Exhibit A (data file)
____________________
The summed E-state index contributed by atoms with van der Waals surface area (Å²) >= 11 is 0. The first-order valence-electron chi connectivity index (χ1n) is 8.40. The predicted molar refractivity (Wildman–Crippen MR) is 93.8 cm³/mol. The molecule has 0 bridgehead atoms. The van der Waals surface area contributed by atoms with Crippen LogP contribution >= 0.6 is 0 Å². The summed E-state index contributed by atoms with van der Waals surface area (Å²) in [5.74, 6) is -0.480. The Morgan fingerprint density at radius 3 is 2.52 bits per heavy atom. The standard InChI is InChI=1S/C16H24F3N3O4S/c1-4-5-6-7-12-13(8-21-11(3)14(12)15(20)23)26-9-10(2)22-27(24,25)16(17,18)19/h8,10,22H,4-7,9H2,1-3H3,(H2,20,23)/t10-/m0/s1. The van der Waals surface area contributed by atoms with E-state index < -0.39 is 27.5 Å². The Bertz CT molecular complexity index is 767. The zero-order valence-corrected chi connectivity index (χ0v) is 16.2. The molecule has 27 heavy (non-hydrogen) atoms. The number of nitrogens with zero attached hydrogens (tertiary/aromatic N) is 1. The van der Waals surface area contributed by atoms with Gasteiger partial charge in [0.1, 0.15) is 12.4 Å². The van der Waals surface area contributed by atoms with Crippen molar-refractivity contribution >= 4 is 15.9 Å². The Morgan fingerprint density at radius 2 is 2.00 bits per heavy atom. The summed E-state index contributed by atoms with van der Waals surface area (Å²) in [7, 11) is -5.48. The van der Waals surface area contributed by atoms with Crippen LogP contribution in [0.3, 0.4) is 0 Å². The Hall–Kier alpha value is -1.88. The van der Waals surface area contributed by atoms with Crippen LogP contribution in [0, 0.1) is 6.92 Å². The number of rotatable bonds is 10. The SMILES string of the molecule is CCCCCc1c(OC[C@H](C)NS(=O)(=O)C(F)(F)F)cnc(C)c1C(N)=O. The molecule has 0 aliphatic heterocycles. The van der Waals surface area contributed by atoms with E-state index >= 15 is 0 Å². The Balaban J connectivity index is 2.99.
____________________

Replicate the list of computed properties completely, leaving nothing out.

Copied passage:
The summed E-state index contributed by atoms with van der Waals surface area (Å²) >= 11 is 0. The first-order valence-electron chi connectivity index (χ1n) is 8.40. The predicted molar refractivity (Wildman–Crippen MR) is 93.8 cm³/mol. The molecule has 0 bridgehead atoms. The van der Waals surface area contributed by atoms with Crippen LogP contribution >= 0.6 is 0 Å². The summed E-state index contributed by atoms with van der Waals surface area (Å²) in [5.74, 6) is -0.480. The Morgan fingerprint density at radius 3 is 2.52 bits per heavy atom. The standard InChI is InChI=1S/C16H24F3N3O4S/c1-4-5-6-7-12-13(8-21-11(3)14(12)15(20)23)26-9-10(2)22-27(24,25)16(17,18)19/h8,10,22H,4-7,9H2,1-3H3,(H2,20,23)/t10-/m0/s1. The van der Waals surface area contributed by atoms with E-state index < -0.39 is 27.5 Å². The Bertz CT molecular complexity index is 767. The zero-order valence-corrected chi connectivity index (χ0v) is 16.2. The molecule has 27 heavy (non-hydrogen) atoms. The number of nitrogens with zero attached hydrogens (tertiary/aromatic N) is 1. The van der Waals surface area contributed by atoms with Gasteiger partial charge in [0.1, 0.15) is 12.4 Å². The van der Waals surface area contributed by atoms with Crippen molar-refractivity contribution >= 4 is 15.9 Å². The Morgan fingerprint density at radius 2 is 2.00 bits per heavy atom. The summed E-state index contributed by atoms with van der Waals surface area (Å²) in [7, 11) is -5.48. The van der Waals surface area contributed by atoms with Crippen LogP contribution in [0.3, 0.4) is 0 Å². The Hall–Kier alpha value is -1.88. The van der Waals surface area contributed by atoms with Crippen LogP contribution in [0, 0.1) is 6.92 Å². The number of rotatable bonds is 10. The SMILES string of the molecule is CCCCCc1c(OC[C@H](C)NS(=O)(=O)C(F)(F)F)cnc(C)c1C(N)=O. The molecule has 0 aliphatic heterocycles. The van der Waals surface area contributed by atoms with E-state index >= 15 is 0 Å². The Balaban J connectivity index is 2.99.